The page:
Five years. That is how much time has passed since we have seen an affordable server processor that could keep up with or even beat Intel's best Xeons. These days no less than 95% of the server CPUs shipped are Intel Xeons. A few years ago, it looked like ARM servers were going to shake up the market this year, but to cut a long story short, it looks like the IBM POWER8 chip is probably the only viable alternative for the time being.

That was also noticeable in our Xeon E7 review, which was much more popular than we ever hoped. One of the reasons was the inclusion of a few IBM POWER8 benchmarks. We admit that the article was however incomplete: the POWER8 development machine we tested was a virtual machine with only 1 core, 8 threads and 2 GB of RAM, which is not enough to do any thorough server testing.

After seeing the reader interest in POWER8 in that previous article, we decided to investigate the matter further. To that end we met with Franz Bourlet, an enthusiastic technical sales engineer at IBM and he made sure we got access to an IBM S822L server. Thanks to Franz and the good people of Arrow Enterprise Computing Solutions, Arrow was able to lend us an IBM S822L server for our testing.

A Real Alternative?

Some of you may argue that the POWER based servers have been around for years now. But the slide below illustrates what we typically associated IBM's POWER range with:

Proudly, the IBM sales team states that you can save 1.5 million dollars after you have paid them 2 million dollars for your high-end 780 system. There is definitely a market for such hugely expensive and robust server systems as high end RISC machines are good for about 50,000 clients. But frankly for most of us, those systems are nothing more than an expensive curiosity.

Availability can be handled by software and most of us are looking/forced to reduce our capital expenses rather than increase them. We want fast, "reliable enough" servers at low costs that are easy to service. And that is exactly the reason why the single and dual sockets Xeon servers have been so popular the past decade. Can an IBM POWER server be a real alternative to the typical Xeon E5 server? The short but vague answer: a lot has changed in the past years and months. So yes, maybe.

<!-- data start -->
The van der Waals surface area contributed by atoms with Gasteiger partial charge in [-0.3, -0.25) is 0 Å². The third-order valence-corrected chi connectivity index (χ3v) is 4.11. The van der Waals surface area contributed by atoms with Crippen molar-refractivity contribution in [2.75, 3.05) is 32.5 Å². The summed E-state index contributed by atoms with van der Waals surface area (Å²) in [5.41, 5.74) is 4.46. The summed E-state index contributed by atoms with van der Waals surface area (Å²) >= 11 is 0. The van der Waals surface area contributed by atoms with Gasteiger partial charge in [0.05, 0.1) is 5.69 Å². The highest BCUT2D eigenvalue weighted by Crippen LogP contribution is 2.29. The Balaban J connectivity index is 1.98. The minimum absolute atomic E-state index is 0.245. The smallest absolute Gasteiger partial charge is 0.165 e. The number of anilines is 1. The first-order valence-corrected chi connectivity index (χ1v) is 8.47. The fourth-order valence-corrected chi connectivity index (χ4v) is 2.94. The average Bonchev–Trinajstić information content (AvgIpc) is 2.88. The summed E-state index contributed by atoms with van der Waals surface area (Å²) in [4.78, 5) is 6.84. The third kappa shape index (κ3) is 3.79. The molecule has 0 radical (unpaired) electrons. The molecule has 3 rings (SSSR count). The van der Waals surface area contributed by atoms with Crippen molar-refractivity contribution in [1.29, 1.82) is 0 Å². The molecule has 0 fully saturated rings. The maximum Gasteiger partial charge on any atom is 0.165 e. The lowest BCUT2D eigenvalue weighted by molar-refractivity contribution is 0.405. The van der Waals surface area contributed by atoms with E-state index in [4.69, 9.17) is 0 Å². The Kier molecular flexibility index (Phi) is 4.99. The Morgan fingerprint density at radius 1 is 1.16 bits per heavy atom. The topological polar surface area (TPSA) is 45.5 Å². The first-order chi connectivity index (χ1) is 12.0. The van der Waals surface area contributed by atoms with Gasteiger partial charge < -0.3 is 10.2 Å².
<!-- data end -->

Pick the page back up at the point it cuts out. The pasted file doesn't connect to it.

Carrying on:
Challenging the Xeon
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  • joegee - Thursday, November 19, 2015 - link

    It was an awesome community. I learned so much from everyone. I remember the days when we'd write pages arguing whether AMD's new 64 bit extension to x86 was truly 64 bit. The discussions could be heated, but they were seldom rude. I wish there were something similar today. :/ Reply
  • Kevin G - Saturday, November 07, 2015 - link

    Aces brings back memories for me as well even though I mainly lurked there.

    A solid chunk of that group have moved over to RWT.
    Reply
  • joegee - Thursday, November 19, 2015 - link

    What is RWT? Reply
  • psychobriggsy - Friday, November 06, 2015 - link

    Get back to Aces Hardware you! Reply
  • JohanAnandtech - Saturday, November 07, 2015 - link

    Like Ryan said, I have been working 11 years at Anand. In other words, it is great working at Anandtech. AT is one of the few tech sites out there that still values deep analysis and allows the editors to take the time to delve deep. Reply
  • joegee - Friday, November 06, 2015 - link

    And still writing as well as you ever did! Keep up the good work, Johan! Reply
  • rrossi - Saturday, November 07, 2015 - link

    Dear Johan nice article. Did u ever consider sparse system solving (with preconditioning) as a sensitive benchmark? It is a crucial stage of most scientific applications and it is a bandwidth limited operation with a high degree of parallelism. It would be definitely interesting to see how the power 8 fares on such a test. If you are interested I think I could provide a pointer to a simple benchmark (to be compiled). If you feel it may be interesting just drop me an email. Reply
  • JohanAnandtech - Saturday, November 07, 2015 - link

    Interested... mail me, I don't have your mail. See the author link on top of the article. Reply
  • Ian Cutress - Saturday, November 07, 2015 - link

    I'd also like to be pointed to such a benchmark for workstation style tests on x86. Please email ian@anandtech.com with info :) Reply
  • MartinT - Friday, November 06, 2015 - link

    Johan's been with Anandtech for more than a decade, and has been publishing on the subject since the late 90s.

    But I very much second your "Niiiiice!," as reading his name always reminds me of the old days over at aceshardware, and I'm always looking forward to his insights!
    Reply

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